FOR IMMEDIATE RELEASE: Sept. 16, 2008
CONTACT: Caneta Hankins, 615-898-2947
STATE PROGRAM RECOGNIZES GRAINGER COUNTY FARM FOR CONTRIBUTIONS
111-Year-Old Roach Farm is County’s Newest Century Farm, Hankins Reports
(MURFREESBORO, Tenn.)— The Roach Farm in Grainger County has been designated as a Tennessee Century Farm, reported Caneta S. Hankins, director of the Century Farms program at the Center for Historic Preservation, which is located on the MTSU campus.
Related to its history, as the 19th century came to a close, John Spoon purchased 27 acres in Grainger County in 1897, paying $194.50 for the parcel of land. The family indicated that John owned considerable acreage in the Central Point community and passed it on to his six children. Born in 1842, John served in the 4th Tennessee Calvary Company C during the Civil War. He and his wife, Martha Satterfield, and their family raised wheat, corn, hay and cattle.
The next generation to own the property was Sam Spoon, who acquired the land in 1909, two years before his father’s death. His and wife Amanda had nine children. In 1913, Amanda passed away and Sam later married Susie Bridgewater. During Sam’s ownership, the farm produced wheat, oats, corn, sheep and cattle. According to the family’s records, Sam had a goose that he sold for a pound of meat, and then traded his meat for an acre of land, and soon began accumulating more land. Sam lived to be 93 years old and his family remembers that he “loved to sit on his front porch and watch his cattle.”
In 1927, Claude Spoon and his wife Ella Hodge purchased some of the property from his father and became the third generation to own the land. Claude and Ella children were Hazel, Helen and Claude Jr. Under their ownership, they made many improvements to the farmhouse such as putting a cinderblock foundation underneath, adding more rooms and putting in wooden floors, walls and new ceilings. The family did not have electricity until 1953 and Ella cooked on a wooden stove all her life. They raised cattle, swine and chickens, and Ella took her eggs to the store to trade for meal, sugar, coffee and other goods. Claude died in 1957 and the farm passed to Ella.
Only a few short years later, in 1959, Ella split the farm into two tracts and gave them to her two daughters, Helen and Hazel. Hazel, married briefly to Clinton Roach, had one son, Martin. Hazel and Martin lived with her parents on that farm. Helen, who did not marry, was very active in the farm’s work and management as well. Helen, who stripped most of the tobacco by herself, raised potatoes, Irish and sweet, cornfield peas, and had “lots of chickens and cats,” according to the family’s records. The sisters loved the farm and enjoyed having friends, neighbors, and family visit.
In 1991, Helen’s health deteriorated and she passed her part of the land to her nephew, Martin. The sisters, always close, died within seven months of one another. When Hazel died in 1998, she bequeathed her acreage to her son. Today, Martin and wife Brenda Lawrence Roach own the property, where they have lived on since the 1960s. Martin and Brenda’s children are Robin, Mark and Jamie.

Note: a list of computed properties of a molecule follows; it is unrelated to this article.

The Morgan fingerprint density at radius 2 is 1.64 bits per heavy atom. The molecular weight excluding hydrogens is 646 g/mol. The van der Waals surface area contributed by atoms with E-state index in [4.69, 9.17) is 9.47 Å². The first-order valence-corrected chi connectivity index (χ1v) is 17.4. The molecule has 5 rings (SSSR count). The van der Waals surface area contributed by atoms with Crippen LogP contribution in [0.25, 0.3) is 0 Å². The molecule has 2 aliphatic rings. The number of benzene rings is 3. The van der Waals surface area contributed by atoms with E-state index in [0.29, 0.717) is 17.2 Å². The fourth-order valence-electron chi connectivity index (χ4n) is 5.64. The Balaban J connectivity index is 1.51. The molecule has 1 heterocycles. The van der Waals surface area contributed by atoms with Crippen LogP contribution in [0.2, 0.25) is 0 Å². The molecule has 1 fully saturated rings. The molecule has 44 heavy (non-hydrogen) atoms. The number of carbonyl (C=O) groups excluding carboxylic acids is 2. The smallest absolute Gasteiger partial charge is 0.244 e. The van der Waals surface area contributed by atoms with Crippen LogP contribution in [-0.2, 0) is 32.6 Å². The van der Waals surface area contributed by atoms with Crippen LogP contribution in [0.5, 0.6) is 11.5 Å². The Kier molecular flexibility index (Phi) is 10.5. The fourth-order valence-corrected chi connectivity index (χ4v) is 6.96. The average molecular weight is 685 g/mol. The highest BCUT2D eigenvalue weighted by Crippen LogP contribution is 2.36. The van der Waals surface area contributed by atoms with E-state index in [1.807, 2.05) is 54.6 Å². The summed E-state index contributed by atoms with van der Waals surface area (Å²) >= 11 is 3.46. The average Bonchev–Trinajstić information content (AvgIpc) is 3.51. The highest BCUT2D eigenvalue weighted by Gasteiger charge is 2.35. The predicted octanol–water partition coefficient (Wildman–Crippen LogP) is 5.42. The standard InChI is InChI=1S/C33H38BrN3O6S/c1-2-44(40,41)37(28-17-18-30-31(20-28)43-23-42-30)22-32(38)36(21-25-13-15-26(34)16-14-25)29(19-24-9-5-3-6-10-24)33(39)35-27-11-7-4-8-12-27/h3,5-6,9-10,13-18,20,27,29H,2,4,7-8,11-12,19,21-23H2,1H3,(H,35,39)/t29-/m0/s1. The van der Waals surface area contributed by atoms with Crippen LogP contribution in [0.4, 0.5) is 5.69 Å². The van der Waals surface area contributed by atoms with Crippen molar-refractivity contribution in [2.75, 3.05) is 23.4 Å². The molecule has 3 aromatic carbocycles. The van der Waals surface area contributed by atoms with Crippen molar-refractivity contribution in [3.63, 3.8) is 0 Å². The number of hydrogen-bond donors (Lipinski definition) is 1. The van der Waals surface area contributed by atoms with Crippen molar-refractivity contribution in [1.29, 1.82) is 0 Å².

The owners report that Mark seems to have his great-aunt Helen’s love of growing vegetables and raising animals, including chickens. Active in the 4-H when in high school, he and his family live on the farm. Robin and her husband, Gary Yardley, also live on the farm. Jamie has worked on the farm since high school. Although employed by Ross Meter Co., he handles most of farm workload with his father and also lives on the farm.
The Roach family has worked hard and maintained their acreage while also making many improvements to the farm over the years such as putting up new barbed-wire fences all around the borders and purchasing a bush hog to help them keep their fields clean.
“They recently added two more ponds and a new water-tank system,” Hankins noted. Also, they run around 40 head of cattle, and while Martin manages the farm that he has lived on since a child, he also pastors Flat Gap Baptist Church in New Market.
“Martin and Brenda are retired from their ‘off-the-farm jobs’ and enjoy an active life on what is truly a family farming enterprise,” she added.
The Century Farm Program recognizes the contributions of Tennessee residents who have continuously owned, and kept in production, family land for at least 100 years. Since 1984, the CHP at MTSU has been a leader in the important work of
documenting Tennessee’s agricultural heritage and history through the Tennessee Century Farm Program, and continues to administer this program.
The Tennessee Department of Agriculture began the Tennessee Century Farm Program in 1976 as part of the nation’s bicentennial. Today, the TDA provides a metal outdoor sign denoting either 100, 150 or 200 years of “continuous agricultural production” to Century Farm families.
To be considered for eligibility, a farm must be owned by the same family for at least 100 years; must produce $1,000 revenue annually; must have at least 10 acres of the original farm; and one owner must be a resident of Tennessee.
“The Century Farmers represent all the farm families of Tennessee,” Hankins said, “and their contributions to the economy, and to the social, cultural and agrarian vitality of the state, both past and present, is immeasurable. Each farm is a Tennessee treasure.”
For more information about the Century Farms Program, please visit its Web site at http://histpres.mtsu.edu/histpres. The Center for Historic Preservation also may be contacted via mail at Box 80, MTSU, Murfreesboro, Tenn., 37132, or by telephone at 615-898-2947.
ATTENTION, MEDIA: To interview the farm’s owners or request jpegs for editorial use, please contact the CHP directly at 615-898-2947.